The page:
Local leadership serves valid purpose in regional groups

?As some regional and state organizations reach a national audience with their coin shows, should they be required to extend opportunities for leadership beyond their stated geographic region? 

For example, the Central States Numismatic Society covers a 13-state region. Its annual spring convention is a major show and its associated auctions are among the largest coin auctions held during the year.

The CSNS bylaws stipulate that all officers and governors must be at least 18 years old and reside in the Central States region. The bylaws further limits the number of elected officials from any one state to keep things balanced. 
These types of restrictions serve a valid purpose of keeping resources in the region that the members live in. It also presumably keeps travel expenses down, providing more money for educational opportunities that can extend throughout the region by involvement with local clubs and seminars, and beyond the region through the group’s publication. 
Those who are challenging groups like CSNS and Florida United Numismatists to expand to become national organizations cite that the majority of revenue comes from their conventions and auctions, which are populated in large part by dealers and auction houses who may live outside of the region defined by the group’s geographic definition.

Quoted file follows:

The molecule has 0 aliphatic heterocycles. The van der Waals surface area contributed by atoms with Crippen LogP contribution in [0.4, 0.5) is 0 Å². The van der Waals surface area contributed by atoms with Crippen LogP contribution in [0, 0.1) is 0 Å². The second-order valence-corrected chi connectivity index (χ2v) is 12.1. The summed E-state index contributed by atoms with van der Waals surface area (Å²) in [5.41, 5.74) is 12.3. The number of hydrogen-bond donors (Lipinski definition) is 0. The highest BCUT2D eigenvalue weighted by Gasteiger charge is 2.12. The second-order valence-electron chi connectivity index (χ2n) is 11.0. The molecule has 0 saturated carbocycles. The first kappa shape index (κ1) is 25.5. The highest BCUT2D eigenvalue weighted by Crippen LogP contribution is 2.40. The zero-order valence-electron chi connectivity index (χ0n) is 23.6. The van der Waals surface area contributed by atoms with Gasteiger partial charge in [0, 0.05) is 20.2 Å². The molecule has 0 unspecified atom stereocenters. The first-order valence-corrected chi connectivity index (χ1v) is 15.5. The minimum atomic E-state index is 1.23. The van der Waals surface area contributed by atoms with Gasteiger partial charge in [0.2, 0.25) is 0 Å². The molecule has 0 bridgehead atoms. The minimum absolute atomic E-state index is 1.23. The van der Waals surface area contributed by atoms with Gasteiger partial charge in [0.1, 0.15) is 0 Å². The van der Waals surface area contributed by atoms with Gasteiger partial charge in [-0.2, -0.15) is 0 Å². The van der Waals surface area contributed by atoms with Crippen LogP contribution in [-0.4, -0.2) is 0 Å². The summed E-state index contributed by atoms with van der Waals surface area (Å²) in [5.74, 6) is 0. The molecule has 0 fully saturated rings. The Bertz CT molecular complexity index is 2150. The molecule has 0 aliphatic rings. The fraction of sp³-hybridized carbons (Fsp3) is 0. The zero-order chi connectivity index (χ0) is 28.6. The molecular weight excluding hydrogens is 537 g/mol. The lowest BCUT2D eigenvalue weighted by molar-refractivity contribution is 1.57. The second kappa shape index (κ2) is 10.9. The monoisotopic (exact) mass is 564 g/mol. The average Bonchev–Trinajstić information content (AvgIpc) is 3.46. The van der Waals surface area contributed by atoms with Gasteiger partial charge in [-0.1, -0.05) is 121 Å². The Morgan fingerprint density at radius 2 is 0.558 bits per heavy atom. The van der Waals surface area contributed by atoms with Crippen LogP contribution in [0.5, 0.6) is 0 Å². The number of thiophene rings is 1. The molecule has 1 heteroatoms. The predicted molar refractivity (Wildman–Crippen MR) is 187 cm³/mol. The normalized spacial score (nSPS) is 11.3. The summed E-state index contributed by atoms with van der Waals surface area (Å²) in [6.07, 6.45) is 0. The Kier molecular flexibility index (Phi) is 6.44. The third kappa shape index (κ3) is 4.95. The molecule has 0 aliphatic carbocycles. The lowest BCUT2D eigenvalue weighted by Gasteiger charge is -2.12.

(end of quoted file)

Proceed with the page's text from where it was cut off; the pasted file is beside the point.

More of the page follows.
The hobby has multiple national organizations. Regional and state groups have a useful and relevant purpose in the hobby: to promote education, camaraderie and collecting with people who live in geographic proximity to one another. 
Limiting leadership to those who live in the region is neither arbitrary nor capricious. Rather, limiting leadership to those individuals who maintain a meaningful presence in the state seems to serve a valid purpose that ultimately benefits the group’s membership.
To require state and regional groups to expand to include leaders from outside of their region seems to punish organizations that develop successful programs that extend beyond the region, while adding little benefit to the membership that the group ultimately serves.